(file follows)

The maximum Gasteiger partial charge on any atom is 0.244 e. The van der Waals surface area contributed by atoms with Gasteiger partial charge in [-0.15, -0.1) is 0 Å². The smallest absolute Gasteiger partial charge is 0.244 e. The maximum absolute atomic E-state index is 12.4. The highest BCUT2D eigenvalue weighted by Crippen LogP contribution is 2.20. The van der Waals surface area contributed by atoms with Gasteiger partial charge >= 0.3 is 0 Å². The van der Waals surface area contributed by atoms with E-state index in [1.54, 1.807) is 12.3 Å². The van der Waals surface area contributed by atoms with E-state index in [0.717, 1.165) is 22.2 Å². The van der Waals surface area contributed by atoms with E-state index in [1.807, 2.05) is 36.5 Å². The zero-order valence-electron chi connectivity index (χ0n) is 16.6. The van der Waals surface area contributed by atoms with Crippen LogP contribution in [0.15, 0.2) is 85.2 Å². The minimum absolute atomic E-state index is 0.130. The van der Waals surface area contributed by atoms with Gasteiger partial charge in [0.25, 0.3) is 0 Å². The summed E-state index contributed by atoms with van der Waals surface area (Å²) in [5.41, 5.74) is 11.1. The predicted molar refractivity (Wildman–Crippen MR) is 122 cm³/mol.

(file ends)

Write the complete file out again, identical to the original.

The maximum Gasteiger partial charge on any atom is 0.244 e. The van der Waals surface area contributed by atoms with Gasteiger partial charge in [-0.15, -0.1) is 0 Å². The smallest absolute Gasteiger partial charge is 0.244 e. The maximum absolute atomic E-state index is 12.4. The highest BCUT2D eigenvalue weighted by Crippen LogP contribution is 2.20. The van der Waals surface area contributed by atoms with Gasteiger partial charge >= 0.3 is 0 Å². The van der Waals surface area contributed by atoms with E-state index in [1.54, 1.807) is 12.3 Å². The van der Waals surface area contributed by atoms with E-state index in [0.717, 1.165) is 22.2 Å². The van der Waals surface area contributed by atoms with E-state index in [1.807, 2.05) is 36.5 Å². The zero-order valence-electron chi connectivity index (χ0n) is 16.6. The van der Waals surface area contributed by atoms with Crippen LogP contribution in [0.15, 0.2) is 85.2 Å². The minimum absolute atomic E-state index is 0.130. The van der Waals surface area contributed by atoms with Gasteiger partial charge in [0.25, 0.3) is 0 Å². The summed E-state index contributed by atoms with van der Waals surface area (Å²) in [5.41, 5.74) is 11.1. The predicted molar refractivity (Wildman–Crippen MR) is 122 cm³/mol.